Challons, Henry

Henry Challons was a sea captain from Stonehouse, Devonshire.  He was called "a Gentleman of worth and reputation and very seruiceable for his Prince and Country."

Challons made three voyages to North Virginia and New England in America.  During his fourth adventure, he was the captain of The Richard, which sailed from Plymouth, England in August of 1606 with a crew of Nicholas Hine as the master, John Stoneman as the pilot, as well as Maneddo and Assacomoit, two of the five Abanakis captured by George Waymouth from the coast of Maine the year before, now used as guides.   On the course of the voyage, The Richard was captured by Spanish galleons and the crew taken as captives to a prison in Seville, Spain. 

Recent scholarly literature suggests that Challons was released in May 1608 and returned to England.  However, according to Sir Charles Cornwallis, the English ambassador to Spain in 1606, Challons had died in the Spanish prison after a growing despair about sustaining more than three thousand pounds loss of his ship and goods as well as a great financial loss in Ireland.  In this account, Challons was sailing the Harry of Stonehouse and not the Richard.  In 1620, his widow Anne, with a certificate from a number of influential men -- Cornwallis, Sir Allen Apsley, Sir Ferdinando Gorges, Captain John Barley, and Captain John Smith -- petitioned James I for a license to collect and gather alms.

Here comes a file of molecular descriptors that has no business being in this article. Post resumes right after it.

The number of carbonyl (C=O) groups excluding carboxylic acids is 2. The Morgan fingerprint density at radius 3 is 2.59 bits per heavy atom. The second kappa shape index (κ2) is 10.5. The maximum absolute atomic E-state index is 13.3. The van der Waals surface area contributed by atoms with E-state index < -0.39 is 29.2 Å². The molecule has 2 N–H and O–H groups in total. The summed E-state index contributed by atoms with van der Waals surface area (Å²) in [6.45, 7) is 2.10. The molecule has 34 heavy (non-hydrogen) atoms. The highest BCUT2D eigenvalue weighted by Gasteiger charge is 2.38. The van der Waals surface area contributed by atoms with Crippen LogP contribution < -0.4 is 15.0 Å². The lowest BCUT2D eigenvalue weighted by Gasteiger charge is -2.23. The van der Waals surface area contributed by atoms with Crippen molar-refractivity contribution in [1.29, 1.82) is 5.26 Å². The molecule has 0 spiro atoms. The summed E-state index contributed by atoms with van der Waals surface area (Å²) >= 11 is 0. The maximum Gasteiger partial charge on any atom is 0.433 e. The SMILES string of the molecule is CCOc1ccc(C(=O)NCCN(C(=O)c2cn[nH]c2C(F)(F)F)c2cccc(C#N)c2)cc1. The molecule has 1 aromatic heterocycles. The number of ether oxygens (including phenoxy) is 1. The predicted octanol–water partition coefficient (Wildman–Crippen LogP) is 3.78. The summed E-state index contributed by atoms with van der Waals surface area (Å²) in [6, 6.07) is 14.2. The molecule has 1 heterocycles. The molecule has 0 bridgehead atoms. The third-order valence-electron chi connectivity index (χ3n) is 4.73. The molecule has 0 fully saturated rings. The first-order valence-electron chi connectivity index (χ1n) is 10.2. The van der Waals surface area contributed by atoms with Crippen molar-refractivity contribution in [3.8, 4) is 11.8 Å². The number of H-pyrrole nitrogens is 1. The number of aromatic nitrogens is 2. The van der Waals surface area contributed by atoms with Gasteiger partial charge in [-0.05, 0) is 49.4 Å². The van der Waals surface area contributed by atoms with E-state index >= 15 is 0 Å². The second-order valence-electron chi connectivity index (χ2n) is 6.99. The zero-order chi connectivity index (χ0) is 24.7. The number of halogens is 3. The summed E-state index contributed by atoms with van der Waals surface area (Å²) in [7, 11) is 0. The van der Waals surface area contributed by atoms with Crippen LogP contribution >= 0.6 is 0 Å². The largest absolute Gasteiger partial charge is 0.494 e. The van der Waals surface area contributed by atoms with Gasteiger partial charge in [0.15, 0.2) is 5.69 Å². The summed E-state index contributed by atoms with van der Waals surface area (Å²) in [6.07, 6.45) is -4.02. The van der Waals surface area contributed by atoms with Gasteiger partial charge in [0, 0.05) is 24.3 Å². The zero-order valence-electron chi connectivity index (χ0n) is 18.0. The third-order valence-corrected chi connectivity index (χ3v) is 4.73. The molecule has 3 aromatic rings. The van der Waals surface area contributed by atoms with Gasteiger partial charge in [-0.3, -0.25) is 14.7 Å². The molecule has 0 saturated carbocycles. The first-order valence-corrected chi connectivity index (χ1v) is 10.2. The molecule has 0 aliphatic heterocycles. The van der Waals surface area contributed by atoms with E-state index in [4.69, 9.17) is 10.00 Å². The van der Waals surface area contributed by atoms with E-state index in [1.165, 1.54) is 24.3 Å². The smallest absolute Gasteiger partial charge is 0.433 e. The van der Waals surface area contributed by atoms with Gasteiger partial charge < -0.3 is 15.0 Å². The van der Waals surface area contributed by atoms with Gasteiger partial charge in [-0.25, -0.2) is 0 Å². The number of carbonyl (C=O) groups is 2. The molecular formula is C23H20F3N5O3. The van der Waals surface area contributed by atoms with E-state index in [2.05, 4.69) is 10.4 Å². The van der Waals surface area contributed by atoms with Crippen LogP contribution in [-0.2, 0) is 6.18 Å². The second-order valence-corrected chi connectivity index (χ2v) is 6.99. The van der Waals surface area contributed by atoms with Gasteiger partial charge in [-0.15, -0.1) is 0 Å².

Iames by the grace of God king of England, Scotland, France, and Ireland, defender of the faith, &c. to all and singuler archbishops, bishops, archdeacons, deanes and their officials ... greeting : whereas wee are credibly giuen to understand aswell by the humble supplication and petition of our poore distressed subiect Anne Challons, the distressed widow of Captaine Henry Challons late of Stonehouse in the the county of Devon (London: Roger Wood and Thomas Symecocke, 1620).  Henry S. Burrage, The Beginnings of Colonial Maine, 1602-1658 (Portland, ME: Marks Printing House, 1914), 56-58.  Alden T. Vaughan, Transatlantic Encounters: American Indians in Britain, 1500-1776 (Cambridge: Cambridge University Press, 2006), 57-58. 

Before 1580
Before 1620